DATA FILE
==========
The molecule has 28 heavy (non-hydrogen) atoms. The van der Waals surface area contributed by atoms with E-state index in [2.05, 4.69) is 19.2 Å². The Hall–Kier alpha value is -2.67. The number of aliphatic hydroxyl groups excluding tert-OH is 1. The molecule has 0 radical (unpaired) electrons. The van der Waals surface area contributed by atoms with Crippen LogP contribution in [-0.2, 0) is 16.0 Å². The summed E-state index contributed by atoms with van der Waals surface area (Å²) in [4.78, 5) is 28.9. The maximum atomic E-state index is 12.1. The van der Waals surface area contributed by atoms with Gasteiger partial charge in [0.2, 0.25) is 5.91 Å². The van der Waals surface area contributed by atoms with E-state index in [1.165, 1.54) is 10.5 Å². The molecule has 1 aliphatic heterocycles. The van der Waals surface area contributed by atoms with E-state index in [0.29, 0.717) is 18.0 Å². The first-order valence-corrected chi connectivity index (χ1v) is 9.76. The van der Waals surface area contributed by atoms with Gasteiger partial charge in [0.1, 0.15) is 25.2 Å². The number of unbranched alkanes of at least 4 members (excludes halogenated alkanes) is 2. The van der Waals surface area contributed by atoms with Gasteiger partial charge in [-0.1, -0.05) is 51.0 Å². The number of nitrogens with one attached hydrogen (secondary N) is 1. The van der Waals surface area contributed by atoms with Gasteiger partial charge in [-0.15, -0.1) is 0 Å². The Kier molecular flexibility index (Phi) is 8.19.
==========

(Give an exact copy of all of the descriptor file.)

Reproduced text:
The molecule has 28 heavy (non-hydrogen) atoms. The van der Waals surface area contributed by atoms with E-state index in [2.05, 4.69) is 19.2 Å². The Hall–Kier alpha value is -2.67. The number of aliphatic hydroxyl groups excluding tert-OH is 1. The molecule has 0 radical (unpaired) electrons. The van der Waals surface area contributed by atoms with Crippen LogP contribution in [-0.2, 0) is 16.0 Å². The summed E-state index contributed by atoms with van der Waals surface area (Å²) in [4.78, 5) is 28.9. The maximum atomic E-state index is 12.1. The van der Waals surface area contributed by atoms with Gasteiger partial charge in [0.2, 0.25) is 5.91 Å². The van der Waals surface area contributed by atoms with E-state index in [1.165, 1.54) is 10.5 Å². The molecule has 1 aliphatic heterocycles. The van der Waals surface area contributed by atoms with E-state index in [0.29, 0.717) is 18.0 Å². The first-order valence-corrected chi connectivity index (χ1v) is 9.76. The van der Waals surface area contributed by atoms with Gasteiger partial charge in [0.1, 0.15) is 25.2 Å². The number of unbranched alkanes of at least 4 members (excludes halogenated alkanes) is 2. The van der Waals surface area contributed by atoms with Gasteiger partial charge in [-0.1, -0.05) is 51.0 Å². The number of nitrogens with one attached hydrogen (secondary N) is 1. The van der Waals surface area contributed by atoms with Gasteiger partial charge in [-0.15, -0.1) is 0 Å². The Kier molecular flexibility index (Phi) is 8.19.